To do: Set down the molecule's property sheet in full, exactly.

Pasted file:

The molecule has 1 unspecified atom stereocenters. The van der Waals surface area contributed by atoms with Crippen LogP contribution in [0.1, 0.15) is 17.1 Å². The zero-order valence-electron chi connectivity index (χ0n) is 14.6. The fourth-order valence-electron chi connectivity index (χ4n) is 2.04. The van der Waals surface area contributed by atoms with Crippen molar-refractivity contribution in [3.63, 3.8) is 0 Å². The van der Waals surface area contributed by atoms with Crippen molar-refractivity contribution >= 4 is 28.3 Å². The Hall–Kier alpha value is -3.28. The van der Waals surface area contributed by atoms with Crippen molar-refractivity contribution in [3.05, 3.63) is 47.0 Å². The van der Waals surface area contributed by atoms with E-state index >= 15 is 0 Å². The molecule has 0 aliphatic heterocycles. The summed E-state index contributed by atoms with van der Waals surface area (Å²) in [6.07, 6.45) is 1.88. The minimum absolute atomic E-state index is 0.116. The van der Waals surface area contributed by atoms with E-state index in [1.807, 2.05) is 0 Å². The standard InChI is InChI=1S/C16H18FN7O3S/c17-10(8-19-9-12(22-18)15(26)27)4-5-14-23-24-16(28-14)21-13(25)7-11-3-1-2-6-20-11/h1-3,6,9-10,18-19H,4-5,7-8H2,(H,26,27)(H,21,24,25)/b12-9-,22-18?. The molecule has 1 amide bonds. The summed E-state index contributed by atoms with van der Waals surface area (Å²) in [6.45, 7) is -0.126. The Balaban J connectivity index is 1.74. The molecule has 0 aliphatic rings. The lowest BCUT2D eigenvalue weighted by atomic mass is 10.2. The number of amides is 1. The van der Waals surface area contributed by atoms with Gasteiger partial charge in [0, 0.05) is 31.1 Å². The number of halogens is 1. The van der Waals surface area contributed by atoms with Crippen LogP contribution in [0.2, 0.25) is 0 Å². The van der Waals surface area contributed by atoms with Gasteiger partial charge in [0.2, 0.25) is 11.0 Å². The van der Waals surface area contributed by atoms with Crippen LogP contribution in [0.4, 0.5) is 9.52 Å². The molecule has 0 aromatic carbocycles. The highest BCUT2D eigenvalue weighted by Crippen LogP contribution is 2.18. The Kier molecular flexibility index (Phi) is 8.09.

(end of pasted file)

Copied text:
The molecule has 1 unspecified atom stereocenters. The van der Waals surface area contributed by atoms with Crippen LogP contribution in [0.1, 0.15) is 17.1 Å². The zero-order valence-electron chi connectivity index (χ0n) is 14.6. The fourth-order valence-electron chi connectivity index (χ4n) is 2.04. The van der Waals surface area contributed by atoms with Crippen molar-refractivity contribution in [3.63, 3.8) is 0 Å². The van der Waals surface area contributed by atoms with Crippen molar-refractivity contribution >= 4 is 28.3 Å². The Hall–Kier alpha value is -3.28. The van der Waals surface area contributed by atoms with Crippen molar-refractivity contribution in [3.05, 3.63) is 47.0 Å². The van der Waals surface area contributed by atoms with E-state index >= 15 is 0 Å². The molecule has 0 aliphatic heterocycles. The summed E-state index contributed by atoms with van der Waals surface area (Å²) in [6.07, 6.45) is 1.88. The minimum absolute atomic E-state index is 0.116. The van der Waals surface area contributed by atoms with E-state index in [1.807, 2.05) is 0 Å². The standard InChI is InChI=1S/C16H18FN7O3S/c17-10(8-19-9-12(22-18)15(26)27)4-5-14-23-24-16(28-14)21-13(25)7-11-3-1-2-6-20-11/h1-3,6,9-10,18-19H,4-5,7-8H2,(H,26,27)(H,21,24,25)/b12-9-,22-18?. The molecule has 1 amide bonds. The summed E-state index contributed by atoms with van der Waals surface area (Å²) in [6.45, 7) is -0.126. The Balaban J connectivity index is 1.74. The molecule has 0 aliphatic rings. The lowest BCUT2D eigenvalue weighted by atomic mass is 10.2. The number of amides is 1. The van der Waals surface area contributed by atoms with Gasteiger partial charge in [0, 0.05) is 31.1 Å². The number of halogens is 1. The van der Waals surface area contributed by atoms with Crippen LogP contribution in [0.2, 0.25) is 0 Å². The van der Waals surface area contributed by atoms with Gasteiger partial charge in [0.2, 0.25) is 11.0 Å². The van der Waals surface area contributed by atoms with Crippen LogP contribution in [0.4, 0.5) is 9.52 Å². The molecule has 0 aromatic carbocycles. The highest BCUT2D eigenvalue weighted by Crippen LogP contribution is 2.18. The Kier molecular flexibility index (Phi) is 8.09.